The Petersburg School District did not include state funding when creating its budget for the next school year. So when Governor Mike Dunleavy cut one-time funding for Alaska schools in half, Petersburg wasn’t left scrambling like many other districts.
Erika Kludt-Painter is the district superintendent. She says they won’t cut programs or staff this coming year. But not knowing the state’s contribution until the summer is an on-going problem.
“Sustainability-wise, this is just not a good way to operate,” said Kludt-Painter. “You can’t plan for the future.”
The Governor’s veto cut nearly half a million dollars for Petersburg that the Alaska Legislature had approved.
Kludt-Painter says that the district prioritizes putting available funds into classrooms so the tight budget might not be visible to students and families. She says veteran staff wear a lot of hats, and sometimes do multiple jobs. When they leave or retire, it often becomes clear just how much they were doing. Kludt-Painter says those experienced staff members help keep expenses low — but it can come at a cost.
“I think we’re in danger of some burnout,” said Kludt-Painter. “[That’s] with staff, with administrative staff, with some of our teaching staff.”
This year, the Petersburg Borough upped its funding to the school district for the first time in 20 years. The district requested and received $3 million, which is an increase of more than one million dollars.
Petersburg School Board president Sarah Holmgrain expressed frustration with the Governor’s education veto last week on KFSK’s live talk show, Campus Connection. But she said she was relieved by the Borough’s willingness to increase their contribution.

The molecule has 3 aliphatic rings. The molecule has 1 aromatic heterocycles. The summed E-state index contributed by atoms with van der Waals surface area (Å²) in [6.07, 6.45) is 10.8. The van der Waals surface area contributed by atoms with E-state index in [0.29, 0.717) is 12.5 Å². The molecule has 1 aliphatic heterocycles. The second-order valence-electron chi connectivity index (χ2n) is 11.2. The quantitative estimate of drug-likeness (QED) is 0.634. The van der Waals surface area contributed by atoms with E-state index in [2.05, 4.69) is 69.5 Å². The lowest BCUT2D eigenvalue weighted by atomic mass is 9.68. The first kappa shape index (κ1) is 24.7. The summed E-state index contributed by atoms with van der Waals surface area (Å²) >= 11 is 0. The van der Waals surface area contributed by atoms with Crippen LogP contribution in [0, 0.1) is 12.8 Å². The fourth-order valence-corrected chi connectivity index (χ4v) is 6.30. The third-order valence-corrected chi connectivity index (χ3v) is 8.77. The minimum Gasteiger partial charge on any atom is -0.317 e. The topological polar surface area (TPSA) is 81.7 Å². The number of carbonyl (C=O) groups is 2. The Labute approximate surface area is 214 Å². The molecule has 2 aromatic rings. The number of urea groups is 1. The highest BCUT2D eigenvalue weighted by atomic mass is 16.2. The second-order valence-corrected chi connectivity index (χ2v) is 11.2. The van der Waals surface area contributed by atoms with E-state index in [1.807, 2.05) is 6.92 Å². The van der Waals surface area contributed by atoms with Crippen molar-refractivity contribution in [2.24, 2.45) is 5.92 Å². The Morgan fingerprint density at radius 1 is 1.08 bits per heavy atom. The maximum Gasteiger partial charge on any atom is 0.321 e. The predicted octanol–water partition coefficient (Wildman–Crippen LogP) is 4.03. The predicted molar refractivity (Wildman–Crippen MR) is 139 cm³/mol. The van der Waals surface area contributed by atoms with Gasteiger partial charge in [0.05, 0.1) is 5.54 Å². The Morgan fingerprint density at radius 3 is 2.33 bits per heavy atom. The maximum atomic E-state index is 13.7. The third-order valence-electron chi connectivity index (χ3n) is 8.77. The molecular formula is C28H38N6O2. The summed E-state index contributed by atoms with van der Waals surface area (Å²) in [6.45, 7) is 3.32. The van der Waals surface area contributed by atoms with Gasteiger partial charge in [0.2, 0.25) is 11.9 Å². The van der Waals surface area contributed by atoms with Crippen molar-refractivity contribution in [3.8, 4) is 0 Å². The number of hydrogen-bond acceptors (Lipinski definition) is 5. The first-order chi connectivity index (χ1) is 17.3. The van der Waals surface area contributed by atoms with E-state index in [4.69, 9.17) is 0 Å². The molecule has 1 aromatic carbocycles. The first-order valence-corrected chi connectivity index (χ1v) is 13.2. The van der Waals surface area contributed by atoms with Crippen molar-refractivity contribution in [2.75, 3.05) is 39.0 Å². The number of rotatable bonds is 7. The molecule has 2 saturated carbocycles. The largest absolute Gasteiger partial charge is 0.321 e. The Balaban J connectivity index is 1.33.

“Thankfully, our local government has stepped up and listened to the community,” said Holmgrain. “But [they] also listened to our own school district administrators on what we needed, and they stepped up.”
Each year, the Borough receives roughly half a million dollars from the Secure Rural Schools Program, which it puts into a rainy day fund. The federal program subsidizes schools close to national forest land that could have made money through the timber industry. This year more than one million dollars of the Borough’s contribution comes from that rainy day fund. There is now just over three million dollars remaining in Petersburg’s fund.
In an email, Borough Finance Director Jody Tow told KFSK: “We are all aware that the current allocation of $1.1 million is not sustainable in the long term and that we will need to work at finding additional revenues for the future to continue this level of funding for our school.”
The School District will start working on its next budget in early spring, so the Borough has until then to come up with ideas for additional funding.